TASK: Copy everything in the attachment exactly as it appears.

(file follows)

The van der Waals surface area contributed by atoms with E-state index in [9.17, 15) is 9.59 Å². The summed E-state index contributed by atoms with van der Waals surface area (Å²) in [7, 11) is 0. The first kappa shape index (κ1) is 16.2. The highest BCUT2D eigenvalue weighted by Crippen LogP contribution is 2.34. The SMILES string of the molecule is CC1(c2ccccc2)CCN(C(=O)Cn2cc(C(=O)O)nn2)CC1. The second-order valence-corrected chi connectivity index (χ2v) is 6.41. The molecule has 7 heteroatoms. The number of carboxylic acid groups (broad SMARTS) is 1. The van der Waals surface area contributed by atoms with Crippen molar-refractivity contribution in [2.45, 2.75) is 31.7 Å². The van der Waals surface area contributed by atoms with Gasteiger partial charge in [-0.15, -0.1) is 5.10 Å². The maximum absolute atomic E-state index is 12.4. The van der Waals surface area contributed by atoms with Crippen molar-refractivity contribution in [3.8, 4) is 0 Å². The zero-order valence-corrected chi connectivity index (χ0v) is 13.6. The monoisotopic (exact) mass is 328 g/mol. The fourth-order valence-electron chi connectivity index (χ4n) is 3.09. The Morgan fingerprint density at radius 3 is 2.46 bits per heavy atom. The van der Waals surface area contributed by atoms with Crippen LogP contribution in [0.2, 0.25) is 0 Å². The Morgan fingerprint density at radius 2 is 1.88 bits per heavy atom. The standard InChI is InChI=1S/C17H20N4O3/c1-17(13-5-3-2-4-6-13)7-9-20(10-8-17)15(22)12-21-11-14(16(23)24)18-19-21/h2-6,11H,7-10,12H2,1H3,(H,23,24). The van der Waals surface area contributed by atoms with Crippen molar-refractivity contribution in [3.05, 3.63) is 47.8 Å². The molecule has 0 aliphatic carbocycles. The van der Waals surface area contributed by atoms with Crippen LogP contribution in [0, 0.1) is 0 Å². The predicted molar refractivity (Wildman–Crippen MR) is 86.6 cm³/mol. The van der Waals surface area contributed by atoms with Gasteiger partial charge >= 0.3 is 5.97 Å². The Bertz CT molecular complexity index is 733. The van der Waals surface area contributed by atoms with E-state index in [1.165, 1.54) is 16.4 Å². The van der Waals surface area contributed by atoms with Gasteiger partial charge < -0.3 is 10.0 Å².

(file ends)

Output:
The van der Waals surface area contributed by atoms with E-state index in [9.17, 15) is 9.59 Å². The summed E-state index contributed by atoms with van der Waals surface area (Å²) in [7, 11) is 0. The first kappa shape index (κ1) is 16.2. The highest BCUT2D eigenvalue weighted by Crippen LogP contribution is 2.34. The SMILES string of the molecule is CC1(c2ccccc2)CCN(C(=O)Cn2cc(C(=O)O)nn2)CC1. The second-order valence-corrected chi connectivity index (χ2v) is 6.41. The molecule has 7 heteroatoms. The number of carboxylic acid groups (broad SMARTS) is 1. The van der Waals surface area contributed by atoms with Crippen molar-refractivity contribution in [2.45, 2.75) is 31.7 Å². The van der Waals surface area contributed by atoms with Gasteiger partial charge in [-0.15, -0.1) is 5.10 Å². The maximum absolute atomic E-state index is 12.4. The van der Waals surface area contributed by atoms with Crippen molar-refractivity contribution in [3.8, 4) is 0 Å². The zero-order valence-corrected chi connectivity index (χ0v) is 13.6. The monoisotopic (exact) mass is 328 g/mol. The fourth-order valence-electron chi connectivity index (χ4n) is 3.09. The Morgan fingerprint density at radius 3 is 2.46 bits per heavy atom. The van der Waals surface area contributed by atoms with Crippen LogP contribution in [0.2, 0.25) is 0 Å². The Morgan fingerprint density at radius 2 is 1.88 bits per heavy atom. The standard InChI is InChI=1S/C17H20N4O3/c1-17(13-5-3-2-4-6-13)7-9-20(10-8-17)15(22)12-21-11-14(16(23)24)18-19-21/h2-6,11H,7-10,12H2,1H3,(H,23,24). The van der Waals surface area contributed by atoms with Crippen molar-refractivity contribution in [3.05, 3.63) is 47.8 Å². The molecule has 0 aliphatic carbocycles. The van der Waals surface area contributed by atoms with Crippen LogP contribution in [0, 0.1) is 0 Å². The predicted molar refractivity (Wildman–Crippen MR) is 86.6 cm³/mol. The van der Waals surface area contributed by atoms with Gasteiger partial charge >= 0.3 is 5.97 Å². The Bertz CT molecular complexity index is 733. The van der Waals surface area contributed by atoms with E-state index in [1.165, 1.54) is 16.4 Å². The van der Waals surface area contributed by atoms with Gasteiger partial charge < -0.3 is 10.0 Å².